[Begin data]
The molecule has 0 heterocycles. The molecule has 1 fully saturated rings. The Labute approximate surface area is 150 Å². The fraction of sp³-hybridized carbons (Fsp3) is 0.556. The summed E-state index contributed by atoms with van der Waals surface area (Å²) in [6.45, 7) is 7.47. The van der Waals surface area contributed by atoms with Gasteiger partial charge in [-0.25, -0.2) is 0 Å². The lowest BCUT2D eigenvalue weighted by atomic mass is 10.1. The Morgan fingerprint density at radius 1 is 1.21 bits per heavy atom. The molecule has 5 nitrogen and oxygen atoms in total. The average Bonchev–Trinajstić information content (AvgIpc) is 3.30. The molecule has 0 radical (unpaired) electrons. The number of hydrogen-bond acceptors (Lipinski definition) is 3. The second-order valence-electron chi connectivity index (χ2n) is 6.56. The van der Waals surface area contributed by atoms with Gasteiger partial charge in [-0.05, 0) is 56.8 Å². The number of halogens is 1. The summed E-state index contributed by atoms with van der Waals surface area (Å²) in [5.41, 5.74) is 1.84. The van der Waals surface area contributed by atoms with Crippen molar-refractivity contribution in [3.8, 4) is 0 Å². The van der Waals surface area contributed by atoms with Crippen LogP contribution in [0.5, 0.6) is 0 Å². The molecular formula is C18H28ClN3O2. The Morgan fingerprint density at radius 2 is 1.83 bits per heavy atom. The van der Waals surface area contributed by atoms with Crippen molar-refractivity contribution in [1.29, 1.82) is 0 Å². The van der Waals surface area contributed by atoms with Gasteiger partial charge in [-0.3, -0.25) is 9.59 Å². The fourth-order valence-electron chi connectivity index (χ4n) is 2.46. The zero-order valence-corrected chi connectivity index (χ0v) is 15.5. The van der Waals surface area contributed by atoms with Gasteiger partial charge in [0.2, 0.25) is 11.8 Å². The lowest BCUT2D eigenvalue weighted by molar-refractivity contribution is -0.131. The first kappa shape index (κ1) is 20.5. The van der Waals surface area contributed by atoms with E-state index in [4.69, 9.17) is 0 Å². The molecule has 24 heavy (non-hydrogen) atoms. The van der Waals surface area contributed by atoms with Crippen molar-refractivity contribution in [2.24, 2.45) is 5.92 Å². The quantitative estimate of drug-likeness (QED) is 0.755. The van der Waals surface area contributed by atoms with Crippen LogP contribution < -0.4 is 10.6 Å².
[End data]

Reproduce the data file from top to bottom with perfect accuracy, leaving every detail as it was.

The molecule has 0 heterocycles. The molecule has 1 fully saturated rings. The Labute approximate surface area is 150 Å². The fraction of sp³-hybridized carbons (Fsp3) is 0.556. The summed E-state index contributed by atoms with van der Waals surface area (Å²) in [6.45, 7) is 7.47. The van der Waals surface area contributed by atoms with Gasteiger partial charge in [-0.25, -0.2) is 0 Å². The lowest BCUT2D eigenvalue weighted by atomic mass is 10.1. The Morgan fingerprint density at radius 1 is 1.21 bits per heavy atom. The molecule has 5 nitrogen and oxygen atoms in total. The average Bonchev–Trinajstić information content (AvgIpc) is 3.30. The molecule has 0 radical (unpaired) electrons. The number of hydrogen-bond acceptors (Lipinski definition) is 3. The second-order valence-electron chi connectivity index (χ2n) is 6.56. The van der Waals surface area contributed by atoms with Gasteiger partial charge in [-0.05, 0) is 56.8 Å². The number of halogens is 1. The summed E-state index contributed by atoms with van der Waals surface area (Å²) in [5.41, 5.74) is 1.84. The van der Waals surface area contributed by atoms with Crippen molar-refractivity contribution in [3.8, 4) is 0 Å². The van der Waals surface area contributed by atoms with Crippen LogP contribution in [0.5, 0.6) is 0 Å². The molecular formula is C18H28ClN3O2. The Morgan fingerprint density at radius 2 is 1.83 bits per heavy atom. The van der Waals surface area contributed by atoms with Crippen molar-refractivity contribution in [1.29, 1.82) is 0 Å². The van der Waals surface area contributed by atoms with Gasteiger partial charge in [-0.3, -0.25) is 9.59 Å². The fourth-order valence-electron chi connectivity index (χ4n) is 2.46. The zero-order valence-corrected chi connectivity index (χ0v) is 15.5. The van der Waals surface area contributed by atoms with Gasteiger partial charge in [0.2, 0.25) is 11.8 Å². The lowest BCUT2D eigenvalue weighted by molar-refractivity contribution is -0.131. The first kappa shape index (κ1) is 20.5. The van der Waals surface area contributed by atoms with E-state index in [4.69, 9.17) is 0 Å². The molecule has 24 heavy (non-hydrogen) atoms. The van der Waals surface area contributed by atoms with Crippen molar-refractivity contribution in [2.24, 2.45) is 5.92 Å². The quantitative estimate of drug-likeness (QED) is 0.755. The van der Waals surface area contributed by atoms with Crippen LogP contribution < -0.4 is 10.6 Å².